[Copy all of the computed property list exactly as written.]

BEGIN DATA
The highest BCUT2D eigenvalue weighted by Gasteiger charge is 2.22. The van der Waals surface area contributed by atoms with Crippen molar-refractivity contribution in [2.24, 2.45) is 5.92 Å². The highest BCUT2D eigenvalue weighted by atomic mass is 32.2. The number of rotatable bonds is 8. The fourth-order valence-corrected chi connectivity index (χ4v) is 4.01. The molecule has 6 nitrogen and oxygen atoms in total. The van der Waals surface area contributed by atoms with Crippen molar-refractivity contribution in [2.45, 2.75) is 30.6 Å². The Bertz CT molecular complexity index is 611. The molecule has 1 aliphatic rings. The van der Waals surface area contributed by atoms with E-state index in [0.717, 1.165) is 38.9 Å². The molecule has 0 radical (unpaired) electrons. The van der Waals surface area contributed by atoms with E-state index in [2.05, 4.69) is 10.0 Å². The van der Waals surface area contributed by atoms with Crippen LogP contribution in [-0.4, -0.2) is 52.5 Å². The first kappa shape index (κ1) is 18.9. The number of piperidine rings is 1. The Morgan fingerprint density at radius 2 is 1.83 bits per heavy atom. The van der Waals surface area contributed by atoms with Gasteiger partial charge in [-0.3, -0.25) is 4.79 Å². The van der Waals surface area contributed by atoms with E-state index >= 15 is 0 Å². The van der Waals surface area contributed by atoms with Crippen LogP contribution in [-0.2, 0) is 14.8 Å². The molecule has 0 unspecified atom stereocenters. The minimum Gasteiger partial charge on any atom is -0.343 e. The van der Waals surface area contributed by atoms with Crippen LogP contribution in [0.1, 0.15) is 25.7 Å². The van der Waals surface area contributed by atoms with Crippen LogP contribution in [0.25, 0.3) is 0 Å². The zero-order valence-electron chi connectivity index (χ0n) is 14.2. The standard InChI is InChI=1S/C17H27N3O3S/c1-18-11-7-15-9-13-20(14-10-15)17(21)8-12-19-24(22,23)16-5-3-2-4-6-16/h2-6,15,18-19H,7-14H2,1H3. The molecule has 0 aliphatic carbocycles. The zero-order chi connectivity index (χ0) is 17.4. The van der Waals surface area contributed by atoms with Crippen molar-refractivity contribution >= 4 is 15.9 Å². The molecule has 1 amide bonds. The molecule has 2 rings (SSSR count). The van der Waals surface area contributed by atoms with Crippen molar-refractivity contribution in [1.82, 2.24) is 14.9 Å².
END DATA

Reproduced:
The highest BCUT2D eigenvalue weighted by Gasteiger charge is 2.22. The van der Waals surface area contributed by atoms with Crippen molar-refractivity contribution in [2.24, 2.45) is 5.92 Å². The highest BCUT2D eigenvalue weighted by atomic mass is 32.2. The number of rotatable bonds is 8. The fourth-order valence-corrected chi connectivity index (χ4v) is 4.01. The molecule has 6 nitrogen and oxygen atoms in total. The van der Waals surface area contributed by atoms with Crippen molar-refractivity contribution in [2.45, 2.75) is 30.6 Å². The Bertz CT molecular complexity index is 611. The molecule has 1 aliphatic rings. The van der Waals surface area contributed by atoms with E-state index in [0.717, 1.165) is 38.9 Å². The molecule has 0 radical (unpaired) electrons. The van der Waals surface area contributed by atoms with E-state index in [2.05, 4.69) is 10.0 Å². The van der Waals surface area contributed by atoms with Crippen LogP contribution in [-0.4, -0.2) is 52.5 Å². The first kappa shape index (κ1) is 18.9. The number of piperidine rings is 1. The Morgan fingerprint density at radius 2 is 1.83 bits per heavy atom. The van der Waals surface area contributed by atoms with Gasteiger partial charge in [-0.3, -0.25) is 4.79 Å². The van der Waals surface area contributed by atoms with E-state index >= 15 is 0 Å². The van der Waals surface area contributed by atoms with Crippen LogP contribution in [-0.2, 0) is 14.8 Å². The molecule has 0 unspecified atom stereocenters. The minimum Gasteiger partial charge on any atom is -0.343 e. The van der Waals surface area contributed by atoms with Crippen LogP contribution in [0.1, 0.15) is 25.7 Å². The van der Waals surface area contributed by atoms with Crippen LogP contribution in [0.25, 0.3) is 0 Å². The zero-order valence-electron chi connectivity index (χ0n) is 14.2. The standard InChI is InChI=1S/C17H27N3O3S/c1-18-11-7-15-9-13-20(14-10-15)17(21)8-12-19-24(22,23)16-5-3-2-4-6-16/h2-6,15,18-19H,7-14H2,1H3. The molecule has 0 aliphatic carbocycles. The zero-order chi connectivity index (χ0) is 17.4. The van der Waals surface area contributed by atoms with Crippen molar-refractivity contribution >= 4 is 15.9 Å². The molecule has 1 amide bonds. The molecule has 2 rings (SSSR count). The van der Waals surface area contributed by atoms with Crippen molar-refractivity contribution in [1.82, 2.24) is 14.9 Å².